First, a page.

Can Dogs Smell Cancer in Humans? Medical research says yes

dog wearing medical detection dog vest sniffing a sample in laboratory

Canine cancer detection is an approach to early detection cancer screening that relies dog’s incredible olfactory(smell) receptors and research is continuing to prove their ability to detect certain types of cancer in humans.

A dog sitting with its nose near a stethoscope

Research suggests that dogs can detect many types of cancers in humans.

Like many other diseases, cancers leave specific traces, or odor signatures, in a person’s body and bodily secretions. Cancer cells, or healthy cells affected by cancer, produce and release these odor signatures. They detectTrusted Source these odors in substances called volatile organic compounds (VOCs).

Types of cancers currently detected

From Canine to computer

The detection of a cancer signal by electronic noses isn’t a new concept, but those that have been developed so far still can’t match the accuracy of dog’s, says Andreas Mershin a research scientist at MIT. To get closer to that ability, Mershin and his interdisciplinary team establish a proof-of-concept method for the integration of canine olfaction with machine odor analysis of prostate cancer in a study published February 17 in PLOS ONE.

a brown dog wearing a bio-detection dog vest sniffing a medical sample on steel apparatus
Medical detection dog at MIT

In another study, researchers collected volatile compounds that make up each of the urine specimens’ aroma and analyzed these chemicals using gas chromatography–mass spectrometry (GC-MS). They found that the amounts of several volatile compounds were elevated or reduced in the cancer samples, but the distinguishing chemicals were different from those identified by other studies. Mershin says that this apparent lack of consistent biomarkers for prostate cancer highlights the problem of disease diagnoses based on particular compounds or sets of compounds. Rather than basing their decisions on specific chemicals, dogs identify something that’s “cancery” about a sample, he says.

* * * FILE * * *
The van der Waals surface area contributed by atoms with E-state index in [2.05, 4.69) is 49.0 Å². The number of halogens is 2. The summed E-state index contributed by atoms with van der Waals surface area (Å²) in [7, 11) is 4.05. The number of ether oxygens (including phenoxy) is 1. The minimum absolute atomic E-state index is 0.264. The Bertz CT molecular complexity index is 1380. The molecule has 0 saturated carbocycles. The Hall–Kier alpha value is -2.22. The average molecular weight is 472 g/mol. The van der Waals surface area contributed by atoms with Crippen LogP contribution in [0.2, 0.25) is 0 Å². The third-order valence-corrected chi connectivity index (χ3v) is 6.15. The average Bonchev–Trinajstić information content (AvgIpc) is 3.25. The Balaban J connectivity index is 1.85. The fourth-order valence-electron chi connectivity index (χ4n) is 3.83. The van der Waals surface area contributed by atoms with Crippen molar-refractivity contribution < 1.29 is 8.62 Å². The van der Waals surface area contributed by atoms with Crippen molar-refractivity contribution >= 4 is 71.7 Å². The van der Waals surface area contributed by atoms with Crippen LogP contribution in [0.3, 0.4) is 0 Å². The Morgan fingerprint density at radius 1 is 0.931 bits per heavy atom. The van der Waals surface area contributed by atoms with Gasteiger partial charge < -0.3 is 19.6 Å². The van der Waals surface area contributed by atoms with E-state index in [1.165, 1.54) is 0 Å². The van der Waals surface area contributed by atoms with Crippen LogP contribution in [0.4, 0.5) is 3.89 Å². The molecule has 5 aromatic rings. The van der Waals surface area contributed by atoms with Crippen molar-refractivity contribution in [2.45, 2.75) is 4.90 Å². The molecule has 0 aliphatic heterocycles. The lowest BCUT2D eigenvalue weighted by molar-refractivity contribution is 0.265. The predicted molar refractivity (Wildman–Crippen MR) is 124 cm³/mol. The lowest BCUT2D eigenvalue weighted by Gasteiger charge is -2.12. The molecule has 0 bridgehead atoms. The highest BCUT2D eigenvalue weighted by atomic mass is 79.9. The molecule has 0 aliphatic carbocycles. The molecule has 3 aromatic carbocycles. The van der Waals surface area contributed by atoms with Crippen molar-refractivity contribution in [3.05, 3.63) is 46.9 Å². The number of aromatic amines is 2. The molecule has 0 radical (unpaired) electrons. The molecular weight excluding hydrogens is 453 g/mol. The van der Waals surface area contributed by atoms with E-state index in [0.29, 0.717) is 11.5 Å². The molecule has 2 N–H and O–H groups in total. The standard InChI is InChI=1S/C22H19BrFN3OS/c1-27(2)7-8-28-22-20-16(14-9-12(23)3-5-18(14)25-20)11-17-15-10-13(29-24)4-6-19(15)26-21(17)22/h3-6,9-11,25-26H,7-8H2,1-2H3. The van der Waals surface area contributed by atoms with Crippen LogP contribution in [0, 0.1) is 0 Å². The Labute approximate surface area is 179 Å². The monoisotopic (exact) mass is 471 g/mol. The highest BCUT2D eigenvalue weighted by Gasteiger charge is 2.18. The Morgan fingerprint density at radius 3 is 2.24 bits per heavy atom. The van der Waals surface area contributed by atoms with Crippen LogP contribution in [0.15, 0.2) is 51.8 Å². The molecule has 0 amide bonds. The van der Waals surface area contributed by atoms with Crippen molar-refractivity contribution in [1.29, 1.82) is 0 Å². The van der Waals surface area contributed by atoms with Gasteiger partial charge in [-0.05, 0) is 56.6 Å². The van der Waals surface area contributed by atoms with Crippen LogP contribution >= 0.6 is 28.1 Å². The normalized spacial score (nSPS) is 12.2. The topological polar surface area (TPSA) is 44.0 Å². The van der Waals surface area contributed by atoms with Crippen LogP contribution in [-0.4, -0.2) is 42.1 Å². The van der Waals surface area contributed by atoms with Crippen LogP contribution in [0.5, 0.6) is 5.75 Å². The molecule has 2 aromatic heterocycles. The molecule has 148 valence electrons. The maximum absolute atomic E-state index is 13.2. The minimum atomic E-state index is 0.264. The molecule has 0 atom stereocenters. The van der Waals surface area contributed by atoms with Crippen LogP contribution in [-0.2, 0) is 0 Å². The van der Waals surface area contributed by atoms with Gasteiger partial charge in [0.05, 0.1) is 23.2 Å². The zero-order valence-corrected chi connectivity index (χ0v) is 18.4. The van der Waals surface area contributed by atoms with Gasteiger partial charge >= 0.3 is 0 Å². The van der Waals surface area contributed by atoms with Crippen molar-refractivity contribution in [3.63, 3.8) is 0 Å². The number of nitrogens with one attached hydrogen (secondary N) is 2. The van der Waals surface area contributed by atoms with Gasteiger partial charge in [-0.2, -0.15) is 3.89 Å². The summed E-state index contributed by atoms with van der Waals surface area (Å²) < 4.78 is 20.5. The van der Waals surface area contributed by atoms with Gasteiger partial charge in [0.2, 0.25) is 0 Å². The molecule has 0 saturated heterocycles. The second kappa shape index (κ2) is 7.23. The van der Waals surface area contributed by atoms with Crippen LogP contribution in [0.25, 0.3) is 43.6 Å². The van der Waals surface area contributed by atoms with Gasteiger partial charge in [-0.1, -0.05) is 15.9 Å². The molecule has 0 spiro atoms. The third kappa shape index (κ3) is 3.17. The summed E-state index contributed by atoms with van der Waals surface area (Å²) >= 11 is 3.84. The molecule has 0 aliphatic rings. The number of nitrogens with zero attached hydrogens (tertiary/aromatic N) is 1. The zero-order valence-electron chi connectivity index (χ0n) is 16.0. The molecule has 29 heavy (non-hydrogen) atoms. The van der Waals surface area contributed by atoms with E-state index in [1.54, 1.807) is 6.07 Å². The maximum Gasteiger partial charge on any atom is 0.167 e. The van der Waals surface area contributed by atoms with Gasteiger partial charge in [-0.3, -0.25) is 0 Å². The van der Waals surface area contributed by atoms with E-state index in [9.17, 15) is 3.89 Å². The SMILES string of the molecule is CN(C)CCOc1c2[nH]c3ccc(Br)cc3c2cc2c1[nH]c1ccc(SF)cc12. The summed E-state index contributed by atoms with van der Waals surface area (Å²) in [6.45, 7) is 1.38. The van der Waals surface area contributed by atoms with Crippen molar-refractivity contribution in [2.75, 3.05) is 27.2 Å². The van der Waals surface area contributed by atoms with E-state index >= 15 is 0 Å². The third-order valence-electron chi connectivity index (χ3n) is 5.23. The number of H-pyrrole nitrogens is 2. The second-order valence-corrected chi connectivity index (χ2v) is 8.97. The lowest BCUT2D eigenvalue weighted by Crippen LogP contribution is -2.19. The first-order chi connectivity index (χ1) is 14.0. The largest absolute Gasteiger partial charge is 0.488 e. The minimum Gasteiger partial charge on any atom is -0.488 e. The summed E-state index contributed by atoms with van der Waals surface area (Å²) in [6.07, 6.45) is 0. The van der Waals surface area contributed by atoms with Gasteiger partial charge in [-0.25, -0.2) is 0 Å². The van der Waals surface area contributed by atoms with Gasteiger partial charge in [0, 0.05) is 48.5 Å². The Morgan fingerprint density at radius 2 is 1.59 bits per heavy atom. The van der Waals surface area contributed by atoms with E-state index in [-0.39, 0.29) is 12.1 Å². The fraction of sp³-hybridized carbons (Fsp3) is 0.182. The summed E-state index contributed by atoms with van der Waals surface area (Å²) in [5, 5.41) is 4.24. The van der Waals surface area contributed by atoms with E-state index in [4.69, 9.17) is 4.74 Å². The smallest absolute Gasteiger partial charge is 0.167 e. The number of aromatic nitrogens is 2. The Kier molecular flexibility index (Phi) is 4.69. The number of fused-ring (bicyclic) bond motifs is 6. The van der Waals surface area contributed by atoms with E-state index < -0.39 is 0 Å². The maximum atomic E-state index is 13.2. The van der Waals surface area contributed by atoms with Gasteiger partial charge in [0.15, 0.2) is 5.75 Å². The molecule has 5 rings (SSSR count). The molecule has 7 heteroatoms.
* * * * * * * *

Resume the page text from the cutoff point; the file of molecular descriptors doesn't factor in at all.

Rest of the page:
As a first step toward developing electronic noses with similar capability, the team used the dogs’ diagnoses to train a type of artificial intelligence called an artificial neural network (ANN) to evaluate the volatile chemicals detected from the urine by GC-MS. The ANN detected cancer samples with high accuracy, says Stephen Thaler, the president and CEO of Imagination Engines and a coauthor of the study. But due to the small sample size, the researchers say their results need to be validated with a larger experiment.

Mershin says the team’s eventual goal is to apply its canine-trained machine algorithm to an electronic nose that contains synthetic analogs of animal olfactory receptors that they have patented. But before this tool is ready for smartphones, they need to use many more samples to boost the dogs’ cancer-detecting accuracy and then train the ANN to match this performance.

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